Energy Efficiency in the Favelas presents the data within their socioeconomic context, making income comparisons. For example, of the 4,163 residents represented in the data, 15% live on up to half a minimum wage and 36.8% between half and one minimum wage. Thus, slightly over 50% of individuals represented in the study earn a monthly family income of up to one minimum wage. This means that over half the families interviewed live below the poverty line.
When the analysis turned to racial breakdown by income bracket, there was a clear inverse correlation between race and income. Even in these favelas, a smaller proportion of Black people were present in higher income groups. The sample taken inside favelas reflects the broader societal trend of Afro-Brazilians being overrepresented in lower income brackets.
An important concept to be included in the public debate on access to basic services in Brazil is that of energy poverty, which refers to when an electric bill takes up over 10% of a family’s monthly income (the recommended is below 6.8%). The new report shows that families earning zero to half a minimum wage make up the majority of families facing energy poverty. There is a trend line: as the income bracket increases, the proportion of families facing energy poverty decreases.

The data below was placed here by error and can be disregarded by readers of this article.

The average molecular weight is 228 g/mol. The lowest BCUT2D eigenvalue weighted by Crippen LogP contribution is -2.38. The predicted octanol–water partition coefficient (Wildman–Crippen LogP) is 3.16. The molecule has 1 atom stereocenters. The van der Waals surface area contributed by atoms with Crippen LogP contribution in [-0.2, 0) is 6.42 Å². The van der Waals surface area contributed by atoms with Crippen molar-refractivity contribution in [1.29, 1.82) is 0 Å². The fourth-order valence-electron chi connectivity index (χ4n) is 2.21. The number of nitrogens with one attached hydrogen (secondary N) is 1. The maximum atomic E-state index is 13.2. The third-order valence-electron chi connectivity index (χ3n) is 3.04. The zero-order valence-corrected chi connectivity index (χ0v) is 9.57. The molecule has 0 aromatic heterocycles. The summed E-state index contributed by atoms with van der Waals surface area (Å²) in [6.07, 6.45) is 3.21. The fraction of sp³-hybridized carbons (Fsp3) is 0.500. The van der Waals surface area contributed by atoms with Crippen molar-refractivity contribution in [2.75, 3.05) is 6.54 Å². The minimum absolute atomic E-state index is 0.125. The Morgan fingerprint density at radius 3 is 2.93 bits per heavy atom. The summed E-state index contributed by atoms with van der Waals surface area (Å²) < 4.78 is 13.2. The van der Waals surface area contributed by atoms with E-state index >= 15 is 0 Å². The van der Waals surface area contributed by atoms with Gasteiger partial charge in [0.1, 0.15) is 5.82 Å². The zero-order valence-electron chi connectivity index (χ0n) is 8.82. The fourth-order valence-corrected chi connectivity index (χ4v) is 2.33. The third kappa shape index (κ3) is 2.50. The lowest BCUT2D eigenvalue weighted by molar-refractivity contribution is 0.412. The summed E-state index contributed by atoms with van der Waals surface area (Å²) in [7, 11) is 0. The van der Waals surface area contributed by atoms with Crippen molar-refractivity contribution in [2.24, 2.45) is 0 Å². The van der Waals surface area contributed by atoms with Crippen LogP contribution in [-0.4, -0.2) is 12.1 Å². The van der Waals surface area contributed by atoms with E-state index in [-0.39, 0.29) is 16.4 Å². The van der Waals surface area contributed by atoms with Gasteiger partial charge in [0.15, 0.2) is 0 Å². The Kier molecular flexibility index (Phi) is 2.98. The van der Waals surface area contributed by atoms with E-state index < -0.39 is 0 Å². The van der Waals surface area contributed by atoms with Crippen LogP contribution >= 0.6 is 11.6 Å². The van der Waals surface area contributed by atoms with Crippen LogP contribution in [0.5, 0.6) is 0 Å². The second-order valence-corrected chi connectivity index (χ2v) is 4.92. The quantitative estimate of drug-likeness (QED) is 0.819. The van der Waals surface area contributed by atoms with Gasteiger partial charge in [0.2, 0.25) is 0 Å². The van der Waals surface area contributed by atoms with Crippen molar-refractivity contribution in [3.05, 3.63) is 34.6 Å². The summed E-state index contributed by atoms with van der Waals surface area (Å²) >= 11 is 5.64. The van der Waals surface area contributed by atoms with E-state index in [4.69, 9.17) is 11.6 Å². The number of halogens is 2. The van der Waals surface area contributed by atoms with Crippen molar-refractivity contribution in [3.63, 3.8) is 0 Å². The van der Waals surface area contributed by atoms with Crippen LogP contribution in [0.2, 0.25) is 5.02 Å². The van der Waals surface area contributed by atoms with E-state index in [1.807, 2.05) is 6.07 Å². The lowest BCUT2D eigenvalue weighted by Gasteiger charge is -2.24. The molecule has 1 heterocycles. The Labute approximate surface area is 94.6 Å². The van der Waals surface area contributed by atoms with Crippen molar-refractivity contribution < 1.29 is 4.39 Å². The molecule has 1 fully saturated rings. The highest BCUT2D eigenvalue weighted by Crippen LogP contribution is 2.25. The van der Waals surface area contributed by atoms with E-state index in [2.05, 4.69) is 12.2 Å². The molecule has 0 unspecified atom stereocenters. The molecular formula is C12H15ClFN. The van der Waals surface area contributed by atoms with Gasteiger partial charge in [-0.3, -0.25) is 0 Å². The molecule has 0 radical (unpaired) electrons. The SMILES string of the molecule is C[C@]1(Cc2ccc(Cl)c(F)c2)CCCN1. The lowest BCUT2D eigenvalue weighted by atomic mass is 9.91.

Meanwhile, 69% of respondents stated that if their electric bill were halved, they would use the money to buy food (instead of paying other bills, buying medication, for education, etc.), which indicates that energy poverty is directly linked to food insecurity for interviewees.
Energy poverty also leads to meeting the need for electricity and everything it provides (from powering water pumps in order to access water to the ability to access information and employment opportunities through cell phones) in other ways. As Moura explains:
“The approach we used when studying ‘gatos’ [clandestine electrical connections] was from the perspective of understanding the need to guarantee access, rather than criminalize access. The data show how ‘gatos’ are frequently the only means by which people can access energy. The poorest families, earning up to half a minimum wage, are shown to have the biggest proportion of ‘gatos.’ As income increases, the proportion of those who state they do not have a ‘gato’ also increases. So we see how this is a question of access, of being in a financial position to pay the electric bill, and not one of dishonesty or taking advantage.”
The consequence of depending on the irregular connection of a “gato” is inefficiency of access to the service and its repair, which further reinforces the poverty of the family that depends on it. The families with the lowest incomes in the study were those that suffered most from service inefficiency. Moura provides another excellent summary of the results:
“Those who said they faced daily blackouts are in the income brackets of up to half a minimum wage. When we asked about blackouts that lasted over 24 hours in the past three months, this is once again evident. As the income bracket increases, the number of people stating they did not face a blackout that lasted over 24 hours in the past three months also increases.